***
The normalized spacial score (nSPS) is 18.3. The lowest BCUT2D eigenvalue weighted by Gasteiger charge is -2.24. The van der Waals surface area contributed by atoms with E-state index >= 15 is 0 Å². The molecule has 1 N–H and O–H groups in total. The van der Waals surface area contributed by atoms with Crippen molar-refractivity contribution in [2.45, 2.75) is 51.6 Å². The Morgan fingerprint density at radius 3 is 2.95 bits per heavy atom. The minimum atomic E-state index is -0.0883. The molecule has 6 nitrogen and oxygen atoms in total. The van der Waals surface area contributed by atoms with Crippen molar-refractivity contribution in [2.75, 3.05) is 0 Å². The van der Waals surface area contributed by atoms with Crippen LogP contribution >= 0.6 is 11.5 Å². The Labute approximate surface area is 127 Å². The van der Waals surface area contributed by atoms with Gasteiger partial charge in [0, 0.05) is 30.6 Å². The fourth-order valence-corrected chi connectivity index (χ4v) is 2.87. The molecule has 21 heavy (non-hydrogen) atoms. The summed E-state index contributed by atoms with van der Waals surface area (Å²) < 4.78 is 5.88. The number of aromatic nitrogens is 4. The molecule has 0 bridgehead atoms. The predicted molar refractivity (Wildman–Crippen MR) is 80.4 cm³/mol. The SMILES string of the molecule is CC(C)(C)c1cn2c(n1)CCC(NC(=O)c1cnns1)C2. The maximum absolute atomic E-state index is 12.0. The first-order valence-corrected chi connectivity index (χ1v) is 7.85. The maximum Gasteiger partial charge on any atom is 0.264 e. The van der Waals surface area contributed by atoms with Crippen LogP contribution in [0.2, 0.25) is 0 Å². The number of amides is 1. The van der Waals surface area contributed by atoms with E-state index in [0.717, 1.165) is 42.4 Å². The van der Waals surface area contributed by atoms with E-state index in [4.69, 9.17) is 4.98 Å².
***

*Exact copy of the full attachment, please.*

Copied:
The normalized spacial score (nSPS) is 18.3. The lowest BCUT2D eigenvalue weighted by Gasteiger charge is -2.24. The van der Waals surface area contributed by atoms with E-state index >= 15 is 0 Å². The molecule has 1 N–H and O–H groups in total. The van der Waals surface area contributed by atoms with Crippen molar-refractivity contribution in [2.45, 2.75) is 51.6 Å². The Morgan fingerprint density at radius 3 is 2.95 bits per heavy atom. The minimum atomic E-state index is -0.0883. The molecule has 6 nitrogen and oxygen atoms in total. The van der Waals surface area contributed by atoms with Crippen molar-refractivity contribution in [2.75, 3.05) is 0 Å². The van der Waals surface area contributed by atoms with Crippen LogP contribution >= 0.6 is 11.5 Å². The Labute approximate surface area is 127 Å². The van der Waals surface area contributed by atoms with Gasteiger partial charge in [0, 0.05) is 30.6 Å². The fourth-order valence-corrected chi connectivity index (χ4v) is 2.87. The molecule has 21 heavy (non-hydrogen) atoms. The summed E-state index contributed by atoms with van der Waals surface area (Å²) < 4.78 is 5.88. The number of aromatic nitrogens is 4. The molecule has 0 bridgehead atoms. The predicted molar refractivity (Wildman–Crippen MR) is 80.4 cm³/mol. The SMILES string of the molecule is CC(C)(C)c1cn2c(n1)CCC(NC(=O)c1cnns1)C2. The maximum absolute atomic E-state index is 12.0. The first-order valence-corrected chi connectivity index (χ1v) is 7.85. The maximum Gasteiger partial charge on any atom is 0.264 e. The van der Waals surface area contributed by atoms with Crippen LogP contribution in [0.2, 0.25) is 0 Å². The number of amides is 1. The van der Waals surface area contributed by atoms with E-state index in [0.717, 1.165) is 42.4 Å². The van der Waals surface area contributed by atoms with E-state index in [4.69, 9.17) is 4.98 Å².